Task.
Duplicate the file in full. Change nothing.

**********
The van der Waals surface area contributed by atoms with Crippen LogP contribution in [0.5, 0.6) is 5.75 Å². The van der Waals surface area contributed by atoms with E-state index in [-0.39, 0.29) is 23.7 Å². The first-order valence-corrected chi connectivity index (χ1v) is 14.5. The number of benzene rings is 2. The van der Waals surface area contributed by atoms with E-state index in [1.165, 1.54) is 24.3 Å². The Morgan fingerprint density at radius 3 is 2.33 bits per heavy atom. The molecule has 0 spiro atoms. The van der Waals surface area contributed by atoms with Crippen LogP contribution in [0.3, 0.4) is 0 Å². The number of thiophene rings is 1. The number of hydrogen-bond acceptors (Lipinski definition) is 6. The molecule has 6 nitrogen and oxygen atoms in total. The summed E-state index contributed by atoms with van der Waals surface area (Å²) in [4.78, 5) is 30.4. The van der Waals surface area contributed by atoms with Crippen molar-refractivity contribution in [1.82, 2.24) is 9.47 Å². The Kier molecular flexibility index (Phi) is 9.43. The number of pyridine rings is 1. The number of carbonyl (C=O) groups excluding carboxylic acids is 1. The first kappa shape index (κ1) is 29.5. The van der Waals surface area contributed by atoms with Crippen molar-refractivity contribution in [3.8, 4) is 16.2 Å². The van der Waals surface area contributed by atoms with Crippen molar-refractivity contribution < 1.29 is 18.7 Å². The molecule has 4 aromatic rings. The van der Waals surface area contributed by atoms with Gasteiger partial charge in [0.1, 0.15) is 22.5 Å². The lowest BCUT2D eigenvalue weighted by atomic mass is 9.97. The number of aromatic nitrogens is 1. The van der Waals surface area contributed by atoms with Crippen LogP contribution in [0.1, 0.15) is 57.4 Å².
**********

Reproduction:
The van der Waals surface area contributed by atoms with Crippen LogP contribution in [0.5, 0.6) is 5.75 Å². The van der Waals surface area contributed by atoms with E-state index in [-0.39, 0.29) is 23.7 Å². The first-order valence-corrected chi connectivity index (χ1v) is 14.5. The number of benzene rings is 2. The van der Waals surface area contributed by atoms with E-state index in [1.165, 1.54) is 24.3 Å². The Morgan fingerprint density at radius 3 is 2.33 bits per heavy atom. The molecule has 0 spiro atoms. The van der Waals surface area contributed by atoms with Crippen LogP contribution in [0.3, 0.4) is 0 Å². The number of thiophene rings is 1. The number of hydrogen-bond acceptors (Lipinski definition) is 6. The molecule has 6 nitrogen and oxygen atoms in total. The summed E-state index contributed by atoms with van der Waals surface area (Å²) in [4.78, 5) is 30.4. The van der Waals surface area contributed by atoms with Crippen molar-refractivity contribution in [1.82, 2.24) is 9.47 Å². The Kier molecular flexibility index (Phi) is 9.43. The number of pyridine rings is 1. The number of carbonyl (C=O) groups excluding carboxylic acids is 1. The first kappa shape index (κ1) is 29.5. The van der Waals surface area contributed by atoms with Crippen molar-refractivity contribution in [3.8, 4) is 16.2 Å². The van der Waals surface area contributed by atoms with Crippen molar-refractivity contribution < 1.29 is 18.7 Å². The molecule has 4 aromatic rings. The van der Waals surface area contributed by atoms with Gasteiger partial charge in [0.1, 0.15) is 22.5 Å². The lowest BCUT2D eigenvalue weighted by atomic mass is 9.97. The number of aromatic nitrogens is 1. The van der Waals surface area contributed by atoms with Crippen LogP contribution in [0.1, 0.15) is 57.4 Å².